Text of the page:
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      ‘Man Up’: the importance and strategy for placing male reproductive health centre stage in the political and research agenda

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          Approximately 1 in 20 young men today have sperm counts low enough to impair fertility, whereas this may not have been the case historically. The cause(s) of such a decline in male reproductive health is unknown, despite it being a global health issue. Concomitantly, little progress has been made in answering fundamental questions in andrology or in developing new diagnostic tools or alternative management strategies to ICSI in infertile men. We advocate formulation of a detailed roadmap for male reproductive health to facilitate development of a research agenda that highlights the present unmet needs and key unanswered questions, and seeks to deliver effective funding and investment to address them. This vision we term ‘a Male Reproductive Health Ecosystem’ .

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          Most cited references 29

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          Constructions of masculinity and their influence on men's well-being: a theory of gender and health.

           W H Courtenay (2000)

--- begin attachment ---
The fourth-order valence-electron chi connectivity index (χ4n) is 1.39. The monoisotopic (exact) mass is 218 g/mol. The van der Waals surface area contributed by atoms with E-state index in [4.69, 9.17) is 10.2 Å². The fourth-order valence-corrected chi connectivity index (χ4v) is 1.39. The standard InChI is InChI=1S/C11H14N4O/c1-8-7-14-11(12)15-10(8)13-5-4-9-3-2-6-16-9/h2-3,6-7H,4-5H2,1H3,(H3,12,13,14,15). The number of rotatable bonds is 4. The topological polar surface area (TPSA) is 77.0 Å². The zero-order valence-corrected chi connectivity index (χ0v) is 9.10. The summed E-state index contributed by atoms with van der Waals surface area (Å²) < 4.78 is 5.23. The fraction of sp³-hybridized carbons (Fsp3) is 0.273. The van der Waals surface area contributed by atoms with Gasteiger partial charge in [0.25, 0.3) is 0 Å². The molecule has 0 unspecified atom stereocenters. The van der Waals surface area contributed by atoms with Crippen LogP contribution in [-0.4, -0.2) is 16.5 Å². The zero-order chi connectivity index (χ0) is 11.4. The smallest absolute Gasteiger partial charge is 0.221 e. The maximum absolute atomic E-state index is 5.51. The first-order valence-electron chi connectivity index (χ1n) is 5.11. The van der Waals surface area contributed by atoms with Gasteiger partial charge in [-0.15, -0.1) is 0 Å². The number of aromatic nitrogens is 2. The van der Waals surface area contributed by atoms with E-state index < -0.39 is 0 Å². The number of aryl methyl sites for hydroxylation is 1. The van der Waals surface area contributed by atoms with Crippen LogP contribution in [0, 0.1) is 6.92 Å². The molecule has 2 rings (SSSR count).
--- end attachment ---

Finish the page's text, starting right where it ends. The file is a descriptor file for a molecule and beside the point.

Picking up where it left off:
Men in the United States suffer more severe chronic conditions, have higher death rates for all 15 leading causes of death, and die nearly 7 yr younger than women. Health-related beliefs and behaviours are important contributors to these differences. Men in the United States are more likely than women to adopt beliefs and behaviours that increase their risks, and are less likely to engage in behaviours that are linked with health and longevity. In an attempt to explain these differences, this paper proposes a relational theory of men's health from a social constructionist and feminist perspective. It suggests that health-related beliefs and behaviours, like other social practices that women and men engage in, are a means for demonstrating femininities and masculinities. In examining constructions of masculinity and health within a relational context, this theory proposes that health behaviours are used in daily interactions in the social structuring of gender and power. It further proposes that the social practices that undermine men's health are often signifiers of masculinity and instruments that men use in the negotiation of social power and status. This paper explores how factors such as ethnicity, economic status, educational level, sexual orientation and social context influence the kind of masculinity that men construct and contribute to differential health risks among men in the United States. It also examines how masculinity and health are constructed in relation to femininities and to institutional structures, such as the health care system. Finally, it explores how social and institutional structures help to sustain and reproduce men's health risks and the social construction of men as the stronger sex.